Using oil paint on sanyan, artist Nengi Omuku‘s work questions vagueness and liminality by focusing on inner mental spaces and how they manifest in the real world: different bodies depict an actual delivery of the complex psyche.
Creating ethereal situations of constantly changing otherworldly figures, their appearances are intentionally obscured, becoming silent featureless spectators whose gaze actually seems to penetrate the viewer.
Through “Parables of Joy“, Nengi Omuku opposes singularity and instead embraces global insight, repeating the melody of Greek theater. In her investigation of the complexities of her social heritage, race, and personality, Nengi Omuku frequently relies on current and recorded images from the Nigerian press and media.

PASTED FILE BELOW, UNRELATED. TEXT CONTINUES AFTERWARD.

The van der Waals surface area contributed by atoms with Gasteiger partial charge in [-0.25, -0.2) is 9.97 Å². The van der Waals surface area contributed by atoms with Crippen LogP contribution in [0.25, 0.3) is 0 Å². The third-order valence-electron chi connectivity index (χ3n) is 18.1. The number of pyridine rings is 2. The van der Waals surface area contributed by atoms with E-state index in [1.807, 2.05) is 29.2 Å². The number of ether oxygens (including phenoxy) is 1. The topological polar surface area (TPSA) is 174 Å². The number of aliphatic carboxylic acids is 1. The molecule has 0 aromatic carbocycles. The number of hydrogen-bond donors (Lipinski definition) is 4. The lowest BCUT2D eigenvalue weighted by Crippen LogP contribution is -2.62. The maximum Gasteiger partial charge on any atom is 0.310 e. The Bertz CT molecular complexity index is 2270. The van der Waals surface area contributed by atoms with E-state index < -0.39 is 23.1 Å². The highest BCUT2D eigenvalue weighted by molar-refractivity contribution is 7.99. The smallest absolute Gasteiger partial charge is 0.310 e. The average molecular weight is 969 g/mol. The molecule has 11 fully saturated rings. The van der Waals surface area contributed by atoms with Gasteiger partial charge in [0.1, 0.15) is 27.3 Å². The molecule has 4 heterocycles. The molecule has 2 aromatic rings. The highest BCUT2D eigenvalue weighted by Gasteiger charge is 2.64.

Groomed as a flower seller and horticulturist by her mother, Nengi Omuku is driven by organic science. Due to the last two years of irregular interruptions during the global pandemic, these works attempt to reconnect with the regular world. Approaching the non-literal and conceptual, Nengi Omuku presents spaces in which the differentiation between bodies and nature is often obscured, considering the complexities of exploring a place and existing in a place.
This reflection is also explored through her use of materials – Nengi Omuku sews together pieces of sanyan, frequently consolidating them with comparative examples before beginning to apply layers of oil paint to the reverse.
The polarity of the unpredictably woven and carefully planned materials, coupled with the softness of the oil paint, brings out the life between societies while feeling deeply associated with her home nation.